The body’s largest organ, the skin plays an essential role in maintaining health. It acts as both a protective barrier and a sensor linking the body to the outside world. Yet many unanswered questions remain about how genetic mutations, diseases or even common treatments can harm the skin.

“Skin is the first barrier and line of defense against many environmental stressors, including ultraviolet — UV — radiation, mechanical stress and infectious agents,” explains Kathleen Green, PhD, the Joseph L. Mayberry, Sr., Professor of Pathology and Toxicology, and a professor of Dermatology.

Faculty members in Northwestern’s Department of Dermatology are working hard to better understand the fundamentals of skin biology and to bring those discoveries to the forefront of skin treatment. Their research extends from deciphering the genetic and molecular basis of deadly skin cancers, to trying to avoid harmful side effects of treatments like glucocorticoids, to preventing disease-related complications like neuropathy.

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Penn State Cancer Institute

When you think about breast cancer, you usually think about how it affects women. But men get breast cancer too.

Breast cancer, a malignant tumor that starts in the cells of the breast, is about 100 times less common in men than women. But that doesn’t mean it’s not a serious health problem for men. The American Cancer Society estimates that in 2017 about 2,470 men will be diagnosed with breast cancer and about 460 men will die from it.

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Purdue University Center for Cancer Research

Andrea Kasinski, an assistant professor of biology in Purdue University’s College of Science, has been awarded grants to improve microRNA therapeutics for cancer by the American Cancer Society and the National Institutes of Health.

Small, non-coding RNAs, called microRNAs, are often lost during the formation of tumors and restoring critical RNAs is known to fight cancer. More than 2,000 microRNAs have been identified in the human genome, and one has proven to be particularly effective in treating cancer: miR-34a. It was the first microRNA to enter clinical trial, and although the trial was halted due to problems with toxicity, Kasinski is working hard to make it safer.

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Rutgers Cancer Institute of New Jersey

Using light-emitting nanoparticles, Rutgers University-New Brunswickscientists have invented a highly effective method to detect tiny tumors and track their spread, potentially leading to earlier cancer detection and more precise treatment.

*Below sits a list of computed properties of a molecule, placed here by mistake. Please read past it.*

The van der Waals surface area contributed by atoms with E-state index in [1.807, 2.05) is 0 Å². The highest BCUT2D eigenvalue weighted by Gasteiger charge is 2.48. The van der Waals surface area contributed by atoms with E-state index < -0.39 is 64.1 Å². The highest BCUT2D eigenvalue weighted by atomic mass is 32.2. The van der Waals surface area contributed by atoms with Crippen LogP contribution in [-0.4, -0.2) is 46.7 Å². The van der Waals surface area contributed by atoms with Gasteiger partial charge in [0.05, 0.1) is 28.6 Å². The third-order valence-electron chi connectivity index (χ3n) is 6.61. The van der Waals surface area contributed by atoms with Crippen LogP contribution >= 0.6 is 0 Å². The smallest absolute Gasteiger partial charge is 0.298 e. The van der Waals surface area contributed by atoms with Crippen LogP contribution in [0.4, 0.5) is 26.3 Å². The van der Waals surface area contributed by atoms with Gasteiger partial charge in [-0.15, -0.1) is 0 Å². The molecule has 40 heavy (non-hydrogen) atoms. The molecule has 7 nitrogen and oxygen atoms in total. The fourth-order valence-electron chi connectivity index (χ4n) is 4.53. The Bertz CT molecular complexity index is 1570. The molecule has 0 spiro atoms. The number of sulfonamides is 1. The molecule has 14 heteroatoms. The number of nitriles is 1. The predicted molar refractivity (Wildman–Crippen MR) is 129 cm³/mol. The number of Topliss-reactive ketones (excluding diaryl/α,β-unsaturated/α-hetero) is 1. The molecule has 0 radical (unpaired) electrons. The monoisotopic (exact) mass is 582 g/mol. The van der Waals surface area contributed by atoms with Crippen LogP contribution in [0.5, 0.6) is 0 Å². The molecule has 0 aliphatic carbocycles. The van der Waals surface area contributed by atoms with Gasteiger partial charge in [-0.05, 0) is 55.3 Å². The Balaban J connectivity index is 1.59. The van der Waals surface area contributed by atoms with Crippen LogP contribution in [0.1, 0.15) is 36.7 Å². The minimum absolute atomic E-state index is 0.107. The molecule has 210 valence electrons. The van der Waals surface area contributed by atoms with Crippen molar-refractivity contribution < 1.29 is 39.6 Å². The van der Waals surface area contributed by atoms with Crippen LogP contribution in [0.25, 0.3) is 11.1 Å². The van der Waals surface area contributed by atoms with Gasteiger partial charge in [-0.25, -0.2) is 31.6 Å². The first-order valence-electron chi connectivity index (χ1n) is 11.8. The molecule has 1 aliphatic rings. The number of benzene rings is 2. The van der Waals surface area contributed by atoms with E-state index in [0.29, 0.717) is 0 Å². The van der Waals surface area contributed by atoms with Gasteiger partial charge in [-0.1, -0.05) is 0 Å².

The technology could improve patient cure rates and survival times.

“We’ve always had this dream that we can track the progression of cancer in real time, and that’s what  we’ve done here,” said Prabhas V. Moghe, a corresponding author of the study and distinguished professor of biomedical engineering and chemical and biochemical engineering at Rutgers-New Brunswick. “We’ve tracked the disease in its very incipient stages.”

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University of Wisconsin Carbone Cancer Center

A University of Wisconsin School of Medicine and Public Health cancer researcher has been awarded $50,000 by the St. Baldrick’s Foundation.

Dr. Inga Hofmann, a pediatric hematologist oncologist and director of pediatric stem cell transplantationat the Carbone Cancer Center and medical director of the program for advanced cell therapy, has been awarded an infrastructure grant for her work in advanced cellular therapies for pediatric cancer and predisposition syndromes.

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Information for this story was compiled from Big Ten CRC member websites, news releases, and social media.

About the Big Ten Cancer Research Consortium: The Big Ten Cancer Research Consortium was created in 2013 to transform the conduct of cancer research through collaborative, hypothesis-driven, highly translational oncology trials that leverage the scientific and clinical expertise of Big Ten universities. The goal of the Big Ten Cancer Research Consortium is to create a unique team-research culture to drive science rapidly from ideas to new approaches to cancer treatment. Within this innovative environment, today’s research leaders collaborate with and mentor the research leaders of tomorrow with the unified goal of improving the lives of all patients with cancer.

About the Big Ten Conference: The Big Ten Conference is an association of world-class universities whose member institutions share a common mission of research, graduate, professional and undergraduate teaching and public service. Founded in 1896, the Big Ten has sustained a comprehensive set of shared practices and policies that enforce the priority of academics in the lives of students competing in intercollegiate athletics and emphasize the values of integrity, fairness and competitiveness. The broad-based programs of the 14 Big Ten institutions will provide over $200 million in direct financial support to almost 9,500 students for more than 11,000 participation opportunities on 350 teams in 42 different sports. The Big Ten sponsors 28 official conference sports, 14 for men and 14 for women, including the addition of men’s ice hockey and men’s and women’s lacrosse since 2013. For more information, visit